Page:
The title for this post was something Lt. General Dave Morrison of the Australian army said in a speech to the Australian troops after allegations of sexual misconduct among the Australian troops.
It’s oddly fitting for what I am about to write about. This post has been sitting around in my notebook for quite some time, and I wrote it when The Last of Us 2 was released. The game was hailed as a masterpiece and the ultimate proof that games are art by a reviewer that was later kind of, not necessarily derided, but sighed at. While I haven’t played The Last of Us 2, I do recognize this tendency among reviewers to raise a game higher than perhaps it should be. I’m not saying this happened for The Last of Us 2, but the gaming culture has encouraged a fairly non-critical way of looking at games and reviewing games that has a long tradition. We have consistently looked away from issues with content, and I remember a time when the most prominent aspects of a game review was the graphics engine used and the physics of the game.
Trying to fairly asses and critique games is next to impossible. Actually, it’s been impossible for a long time. Remember Carolyn Petite’s review of GTA V and how she was harassed because that game didn’t receive a full 10? Remember how Firewatch got review dumped because of the developers reacting to PewDiePie’s anti Semitic video and issuing a DMCA takedown of all PewDiePie’s videos with Campo Santo content. Remember how Death Stranding was exalted for being so awesome when all you really do is deliver packages and pee on ghosts?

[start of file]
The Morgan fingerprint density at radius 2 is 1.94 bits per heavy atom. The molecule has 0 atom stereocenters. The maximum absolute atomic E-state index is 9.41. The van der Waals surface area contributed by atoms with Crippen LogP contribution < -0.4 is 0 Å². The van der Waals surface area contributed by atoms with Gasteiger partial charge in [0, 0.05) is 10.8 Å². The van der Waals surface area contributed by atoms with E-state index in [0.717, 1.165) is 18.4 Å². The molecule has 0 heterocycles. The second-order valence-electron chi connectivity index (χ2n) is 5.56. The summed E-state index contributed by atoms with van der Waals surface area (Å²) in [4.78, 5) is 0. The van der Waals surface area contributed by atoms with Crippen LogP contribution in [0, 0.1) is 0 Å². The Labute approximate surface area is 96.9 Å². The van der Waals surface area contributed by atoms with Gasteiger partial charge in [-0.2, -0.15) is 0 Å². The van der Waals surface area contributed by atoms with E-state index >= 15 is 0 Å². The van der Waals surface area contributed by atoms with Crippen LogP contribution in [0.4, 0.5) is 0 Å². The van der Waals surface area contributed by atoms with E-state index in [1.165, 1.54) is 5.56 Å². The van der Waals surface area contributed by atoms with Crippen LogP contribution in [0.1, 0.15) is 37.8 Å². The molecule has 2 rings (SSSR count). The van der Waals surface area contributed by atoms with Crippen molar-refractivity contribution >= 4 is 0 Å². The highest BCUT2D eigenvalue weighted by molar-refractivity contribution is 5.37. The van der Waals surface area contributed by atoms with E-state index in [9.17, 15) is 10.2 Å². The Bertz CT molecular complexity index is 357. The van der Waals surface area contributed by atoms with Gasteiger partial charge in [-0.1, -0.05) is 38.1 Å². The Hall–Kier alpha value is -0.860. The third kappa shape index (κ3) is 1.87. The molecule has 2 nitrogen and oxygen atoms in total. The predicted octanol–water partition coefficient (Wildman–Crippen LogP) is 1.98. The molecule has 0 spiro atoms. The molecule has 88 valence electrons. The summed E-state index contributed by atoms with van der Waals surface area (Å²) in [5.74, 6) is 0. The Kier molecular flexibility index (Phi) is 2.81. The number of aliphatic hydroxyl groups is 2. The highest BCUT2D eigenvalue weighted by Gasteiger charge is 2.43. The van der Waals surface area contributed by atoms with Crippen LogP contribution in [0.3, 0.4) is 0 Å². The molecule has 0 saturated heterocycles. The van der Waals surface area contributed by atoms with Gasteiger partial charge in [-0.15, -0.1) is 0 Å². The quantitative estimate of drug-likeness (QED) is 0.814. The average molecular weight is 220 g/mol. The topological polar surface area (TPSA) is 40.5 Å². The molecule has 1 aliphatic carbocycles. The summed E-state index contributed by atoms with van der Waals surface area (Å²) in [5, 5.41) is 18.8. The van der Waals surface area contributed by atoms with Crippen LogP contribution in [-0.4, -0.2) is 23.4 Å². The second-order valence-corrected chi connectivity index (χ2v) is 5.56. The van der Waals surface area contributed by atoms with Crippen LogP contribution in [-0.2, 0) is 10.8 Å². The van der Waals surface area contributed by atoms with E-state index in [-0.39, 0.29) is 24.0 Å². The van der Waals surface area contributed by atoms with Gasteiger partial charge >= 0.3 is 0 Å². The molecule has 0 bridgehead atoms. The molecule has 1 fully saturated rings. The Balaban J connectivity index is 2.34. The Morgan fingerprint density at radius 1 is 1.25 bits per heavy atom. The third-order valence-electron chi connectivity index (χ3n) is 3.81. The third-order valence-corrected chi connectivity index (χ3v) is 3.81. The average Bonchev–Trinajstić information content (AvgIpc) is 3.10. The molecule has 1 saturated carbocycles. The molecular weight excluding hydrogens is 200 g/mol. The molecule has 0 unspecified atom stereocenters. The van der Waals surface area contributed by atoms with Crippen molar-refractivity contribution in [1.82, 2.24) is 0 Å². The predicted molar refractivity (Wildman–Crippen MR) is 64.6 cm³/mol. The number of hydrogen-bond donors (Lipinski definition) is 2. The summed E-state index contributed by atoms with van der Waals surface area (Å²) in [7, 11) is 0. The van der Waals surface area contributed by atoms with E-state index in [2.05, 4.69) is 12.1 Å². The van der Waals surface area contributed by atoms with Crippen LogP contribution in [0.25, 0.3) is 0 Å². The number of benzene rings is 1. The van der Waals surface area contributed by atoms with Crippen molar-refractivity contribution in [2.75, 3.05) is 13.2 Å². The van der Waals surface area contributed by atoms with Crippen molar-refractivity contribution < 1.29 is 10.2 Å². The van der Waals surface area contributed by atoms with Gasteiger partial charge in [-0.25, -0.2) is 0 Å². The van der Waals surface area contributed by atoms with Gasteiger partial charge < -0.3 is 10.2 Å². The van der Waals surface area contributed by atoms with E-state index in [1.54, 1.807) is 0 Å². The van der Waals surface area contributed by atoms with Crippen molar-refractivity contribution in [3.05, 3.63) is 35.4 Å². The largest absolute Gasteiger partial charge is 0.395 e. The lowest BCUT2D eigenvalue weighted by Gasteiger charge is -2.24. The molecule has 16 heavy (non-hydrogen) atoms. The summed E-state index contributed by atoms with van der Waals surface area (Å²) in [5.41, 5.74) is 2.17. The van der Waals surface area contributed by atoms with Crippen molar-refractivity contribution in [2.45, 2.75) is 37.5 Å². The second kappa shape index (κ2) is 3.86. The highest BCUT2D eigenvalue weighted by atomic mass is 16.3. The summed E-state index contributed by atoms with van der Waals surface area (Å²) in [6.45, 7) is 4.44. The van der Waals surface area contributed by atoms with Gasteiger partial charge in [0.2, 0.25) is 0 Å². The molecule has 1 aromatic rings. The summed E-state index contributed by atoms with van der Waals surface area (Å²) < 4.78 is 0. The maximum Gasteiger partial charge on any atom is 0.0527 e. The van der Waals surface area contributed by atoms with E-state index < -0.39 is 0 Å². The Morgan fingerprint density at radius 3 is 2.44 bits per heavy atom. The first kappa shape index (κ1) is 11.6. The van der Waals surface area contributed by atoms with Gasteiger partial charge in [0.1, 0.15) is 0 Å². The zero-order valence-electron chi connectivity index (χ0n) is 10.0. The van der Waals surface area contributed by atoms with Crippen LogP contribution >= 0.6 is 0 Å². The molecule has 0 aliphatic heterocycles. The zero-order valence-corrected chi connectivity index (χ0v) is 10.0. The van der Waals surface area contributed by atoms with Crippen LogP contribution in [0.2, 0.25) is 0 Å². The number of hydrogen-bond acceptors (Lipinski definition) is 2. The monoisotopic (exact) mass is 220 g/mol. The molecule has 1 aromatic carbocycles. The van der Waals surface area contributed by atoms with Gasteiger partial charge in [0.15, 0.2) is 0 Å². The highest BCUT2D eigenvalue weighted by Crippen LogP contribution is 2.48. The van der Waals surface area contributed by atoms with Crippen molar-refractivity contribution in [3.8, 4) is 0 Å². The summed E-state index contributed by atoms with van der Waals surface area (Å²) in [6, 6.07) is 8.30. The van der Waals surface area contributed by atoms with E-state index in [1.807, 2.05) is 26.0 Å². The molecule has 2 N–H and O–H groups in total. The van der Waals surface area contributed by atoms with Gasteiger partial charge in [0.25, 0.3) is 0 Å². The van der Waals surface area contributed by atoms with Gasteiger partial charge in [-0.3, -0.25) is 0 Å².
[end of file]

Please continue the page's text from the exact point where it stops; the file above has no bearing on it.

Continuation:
Remember how One Angry Gamer declared all game companies that reacted to and supported Black Lives Matter as traitors to America and presumably the gaming culture?
Remember the Hot Coffee mod? Remember Deep Silver’s coder calling a power “feminist whore”? Remember the discrimination against women in Riot? Remember how Consumer Product Lead Ron Johnson left the company after racist commentary he posted on Facebook? Remember GamerGate? Remember Tropes vs Women in Video Games and the reception it got from primarily men?
What I’m trying to say is this: Gaming Culture and the gaming industry has been absolutely allergic to call out behaviour that threatens developers and writers and journalists who have tried to point to problematic content, problematic culture, unacceptable behaviour among developers and fans and all along we have also nurtured this belief that games are unrecognized works of genius.
I don’t think that we have, as a subculture, gotten past the “games are dangerous”-moral panic. It coloured so much of the “early days” of gaming and it still pops up now and then. It damaged us because it made us afraid to look at and critique content, so much so that the reviews that did touch on it were called out for not being objective.
I think the damage is still being felt, and it’s one of the reasons why we still try to hold on to the “greatness” of games. Our bruised egos are still echoing through the culture which has made honest criticism and assessment difficult.
We have been at this impasse for years, but thankfully we are moving forward now, finally. Only time will tell if we can get past the spectre of racism, sexism, homo- and transphobia that still linger both in company culture and gaming culture.
We’ve walked past so many standards in the past. It’s time we take a stand. That, I believe, is the only way we can truly more forward.